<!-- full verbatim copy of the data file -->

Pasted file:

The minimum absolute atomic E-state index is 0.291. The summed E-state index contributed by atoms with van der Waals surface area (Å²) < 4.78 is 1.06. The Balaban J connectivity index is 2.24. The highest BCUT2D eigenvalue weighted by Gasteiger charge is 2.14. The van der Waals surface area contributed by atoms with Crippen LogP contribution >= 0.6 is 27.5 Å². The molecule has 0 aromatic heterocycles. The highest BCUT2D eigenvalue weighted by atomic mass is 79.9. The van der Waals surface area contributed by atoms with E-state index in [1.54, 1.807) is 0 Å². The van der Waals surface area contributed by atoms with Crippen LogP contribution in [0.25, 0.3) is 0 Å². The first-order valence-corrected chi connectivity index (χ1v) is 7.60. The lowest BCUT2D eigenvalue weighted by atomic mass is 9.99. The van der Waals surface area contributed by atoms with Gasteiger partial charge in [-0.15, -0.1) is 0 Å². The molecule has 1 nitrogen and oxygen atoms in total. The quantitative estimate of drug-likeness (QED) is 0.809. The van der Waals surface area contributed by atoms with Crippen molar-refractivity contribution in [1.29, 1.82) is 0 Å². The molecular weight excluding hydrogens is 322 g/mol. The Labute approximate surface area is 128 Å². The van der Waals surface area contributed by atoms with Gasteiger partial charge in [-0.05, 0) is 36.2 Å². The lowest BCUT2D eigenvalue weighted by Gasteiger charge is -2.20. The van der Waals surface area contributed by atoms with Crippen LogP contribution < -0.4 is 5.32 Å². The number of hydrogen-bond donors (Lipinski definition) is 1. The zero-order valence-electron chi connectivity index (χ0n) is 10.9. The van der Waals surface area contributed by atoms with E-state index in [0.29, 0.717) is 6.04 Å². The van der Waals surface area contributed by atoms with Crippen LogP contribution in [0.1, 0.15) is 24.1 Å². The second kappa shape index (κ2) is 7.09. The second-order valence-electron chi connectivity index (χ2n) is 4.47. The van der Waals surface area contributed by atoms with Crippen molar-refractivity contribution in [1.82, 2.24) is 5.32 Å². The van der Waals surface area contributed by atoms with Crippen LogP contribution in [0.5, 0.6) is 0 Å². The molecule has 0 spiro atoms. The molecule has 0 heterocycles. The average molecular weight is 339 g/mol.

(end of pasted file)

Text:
The minimum absolute atomic E-state index is 0.291. The summed E-state index contributed by atoms with van der Waals surface area (Å²) < 4.78 is 1.06. The Balaban J connectivity index is 2.24. The highest BCUT2D eigenvalue weighted by Gasteiger charge is 2.14. The van der Waals surface area contributed by atoms with Crippen LogP contribution >= 0.6 is 27.5 Å². The molecule has 0 aromatic heterocycles. The highest BCUT2D eigenvalue weighted by atomic mass is 79.9. The van der Waals surface area contributed by atoms with E-state index in [1.54, 1.807) is 0 Å². The van der Waals surface area contributed by atoms with Crippen LogP contribution in [0.25, 0.3) is 0 Å². The first-order valence-corrected chi connectivity index (χ1v) is 7.60. The lowest BCUT2D eigenvalue weighted by atomic mass is 9.99. The van der Waals surface area contributed by atoms with Gasteiger partial charge in [-0.15, -0.1) is 0 Å². The molecule has 1 nitrogen and oxygen atoms in total. The quantitative estimate of drug-likeness (QED) is 0.809. The van der Waals surface area contributed by atoms with Crippen molar-refractivity contribution in [1.29, 1.82) is 0 Å². The molecular weight excluding hydrogens is 322 g/mol. The Labute approximate surface area is 128 Å². The van der Waals surface area contributed by atoms with Gasteiger partial charge in [-0.05, 0) is 36.2 Å². The lowest BCUT2D eigenvalue weighted by Gasteiger charge is -2.20. The van der Waals surface area contributed by atoms with Crippen LogP contribution < -0.4 is 5.32 Å². The number of hydrogen-bond donors (Lipinski definition) is 1. The zero-order valence-electron chi connectivity index (χ0n) is 10.9. The van der Waals surface area contributed by atoms with E-state index in [0.29, 0.717) is 6.04 Å². The van der Waals surface area contributed by atoms with Crippen LogP contribution in [0.1, 0.15) is 24.1 Å². The second kappa shape index (κ2) is 7.09. The second-order valence-electron chi connectivity index (χ2n) is 4.47. The van der Waals surface area contributed by atoms with Crippen molar-refractivity contribution in [1.82, 2.24) is 5.32 Å². The van der Waals surface area contributed by atoms with Crippen LogP contribution in [0.5, 0.6) is 0 Å². The molecule has 0 spiro atoms. The molecule has 0 heterocycles. The average molecular weight is 339 g/mol.